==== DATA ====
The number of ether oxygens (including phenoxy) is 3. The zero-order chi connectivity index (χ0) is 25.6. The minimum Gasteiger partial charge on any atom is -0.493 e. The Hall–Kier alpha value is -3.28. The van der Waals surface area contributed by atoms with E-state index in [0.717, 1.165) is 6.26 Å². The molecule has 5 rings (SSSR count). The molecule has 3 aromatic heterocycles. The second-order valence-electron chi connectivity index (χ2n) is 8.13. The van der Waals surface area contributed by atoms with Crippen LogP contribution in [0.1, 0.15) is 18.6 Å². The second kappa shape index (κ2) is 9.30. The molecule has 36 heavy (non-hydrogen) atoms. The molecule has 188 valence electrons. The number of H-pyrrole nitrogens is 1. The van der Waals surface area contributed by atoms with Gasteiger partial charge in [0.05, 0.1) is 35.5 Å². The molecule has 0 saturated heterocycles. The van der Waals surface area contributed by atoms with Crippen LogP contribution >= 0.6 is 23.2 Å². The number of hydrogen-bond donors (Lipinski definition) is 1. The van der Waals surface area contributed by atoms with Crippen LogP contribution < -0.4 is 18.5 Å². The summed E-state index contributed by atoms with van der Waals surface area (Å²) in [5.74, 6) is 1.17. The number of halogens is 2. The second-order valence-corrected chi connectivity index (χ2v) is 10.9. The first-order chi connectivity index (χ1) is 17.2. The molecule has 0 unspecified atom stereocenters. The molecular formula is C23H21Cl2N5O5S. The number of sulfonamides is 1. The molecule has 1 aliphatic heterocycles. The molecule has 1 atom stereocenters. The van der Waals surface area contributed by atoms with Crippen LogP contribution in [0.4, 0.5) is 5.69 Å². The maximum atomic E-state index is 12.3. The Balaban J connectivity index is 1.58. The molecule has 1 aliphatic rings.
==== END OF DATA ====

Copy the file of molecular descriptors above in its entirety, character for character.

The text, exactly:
The number of ether oxygens (including phenoxy) is 3. The zero-order chi connectivity index (χ0) is 25.6. The minimum Gasteiger partial charge on any atom is -0.493 e. The Hall–Kier alpha value is -3.28. The van der Waals surface area contributed by atoms with E-state index in [0.717, 1.165) is 6.26 Å². The molecule has 5 rings (SSSR count). The molecule has 3 aromatic heterocycles. The second-order valence-electron chi connectivity index (χ2n) is 8.13. The van der Waals surface area contributed by atoms with Crippen LogP contribution in [0.1, 0.15) is 18.6 Å². The second kappa shape index (κ2) is 9.30. The molecule has 36 heavy (non-hydrogen) atoms. The molecule has 188 valence electrons. The number of H-pyrrole nitrogens is 1. The van der Waals surface area contributed by atoms with Gasteiger partial charge in [0.05, 0.1) is 35.5 Å². The molecule has 0 saturated heterocycles. The van der Waals surface area contributed by atoms with Crippen LogP contribution >= 0.6 is 23.2 Å². The number of hydrogen-bond donors (Lipinski definition) is 1. The van der Waals surface area contributed by atoms with Crippen LogP contribution < -0.4 is 18.5 Å². The summed E-state index contributed by atoms with van der Waals surface area (Å²) in [5.74, 6) is 1.17. The number of halogens is 2. The second-order valence-corrected chi connectivity index (χ2v) is 10.9. The first-order chi connectivity index (χ1) is 17.2. The molecule has 0 unspecified atom stereocenters. The molecular formula is C23H21Cl2N5O5S. The number of sulfonamides is 1. The molecule has 1 aliphatic heterocycles. The molecule has 1 atom stereocenters. The van der Waals surface area contributed by atoms with Crippen LogP contribution in [0.4, 0.5) is 5.69 Å². The maximum atomic E-state index is 12.3. The Balaban J connectivity index is 1.58. The molecule has 1 aliphatic rings.